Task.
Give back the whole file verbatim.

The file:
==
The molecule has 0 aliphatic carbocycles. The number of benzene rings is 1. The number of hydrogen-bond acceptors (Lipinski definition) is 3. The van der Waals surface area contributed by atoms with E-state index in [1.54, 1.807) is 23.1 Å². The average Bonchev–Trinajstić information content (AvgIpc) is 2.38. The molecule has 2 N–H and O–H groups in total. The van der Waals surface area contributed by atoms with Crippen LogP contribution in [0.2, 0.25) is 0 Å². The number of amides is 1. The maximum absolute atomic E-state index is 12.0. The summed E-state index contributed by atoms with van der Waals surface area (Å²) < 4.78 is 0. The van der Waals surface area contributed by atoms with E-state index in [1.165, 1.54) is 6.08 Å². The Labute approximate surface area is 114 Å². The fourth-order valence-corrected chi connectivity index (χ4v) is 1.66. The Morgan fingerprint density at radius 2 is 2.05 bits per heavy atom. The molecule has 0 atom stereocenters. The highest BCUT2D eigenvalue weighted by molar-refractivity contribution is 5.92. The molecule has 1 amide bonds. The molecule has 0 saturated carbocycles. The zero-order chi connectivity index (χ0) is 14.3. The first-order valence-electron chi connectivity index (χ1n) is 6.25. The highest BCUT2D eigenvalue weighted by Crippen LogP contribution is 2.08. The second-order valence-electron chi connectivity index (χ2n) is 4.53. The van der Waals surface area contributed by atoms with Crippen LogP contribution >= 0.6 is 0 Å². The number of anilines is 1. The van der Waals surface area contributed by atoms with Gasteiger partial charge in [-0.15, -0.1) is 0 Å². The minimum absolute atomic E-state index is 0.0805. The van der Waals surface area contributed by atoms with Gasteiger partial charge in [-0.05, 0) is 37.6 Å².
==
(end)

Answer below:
The molecule has 0 aliphatic carbocycles. The number of benzene rings is 1. The number of hydrogen-bond acceptors (Lipinski definition) is 3. The van der Waals surface area contributed by atoms with E-state index in [1.54, 1.807) is 23.1 Å². The average Bonchev–Trinajstić information content (AvgIpc) is 2.38. The molecule has 2 N–H and O–H groups in total. The van der Waals surface area contributed by atoms with Crippen LogP contribution in [0.2, 0.25) is 0 Å². The number of amides is 1. The maximum absolute atomic E-state index is 12.0. The summed E-state index contributed by atoms with van der Waals surface area (Å²) < 4.78 is 0. The van der Waals surface area contributed by atoms with E-state index in [1.165, 1.54) is 6.08 Å². The Labute approximate surface area is 114 Å². The fourth-order valence-corrected chi connectivity index (χ4v) is 1.66. The Morgan fingerprint density at radius 2 is 2.05 bits per heavy atom. The molecule has 0 atom stereocenters. The highest BCUT2D eigenvalue weighted by molar-refractivity contribution is 5.92. The molecule has 1 amide bonds. The molecule has 0 saturated carbocycles. The zero-order chi connectivity index (χ0) is 14.3. The first-order valence-electron chi connectivity index (χ1n) is 6.25. The highest BCUT2D eigenvalue weighted by Crippen LogP contribution is 2.08. The second-order valence-electron chi connectivity index (χ2n) is 4.53. The van der Waals surface area contributed by atoms with Crippen LogP contribution >= 0.6 is 0 Å². The number of anilines is 1. The van der Waals surface area contributed by atoms with Gasteiger partial charge in [-0.15, -0.1) is 0 Å². The minimum absolute atomic E-state index is 0.0805. The van der Waals surface area contributed by atoms with Gasteiger partial charge in [-0.05, 0) is 37.6 Å².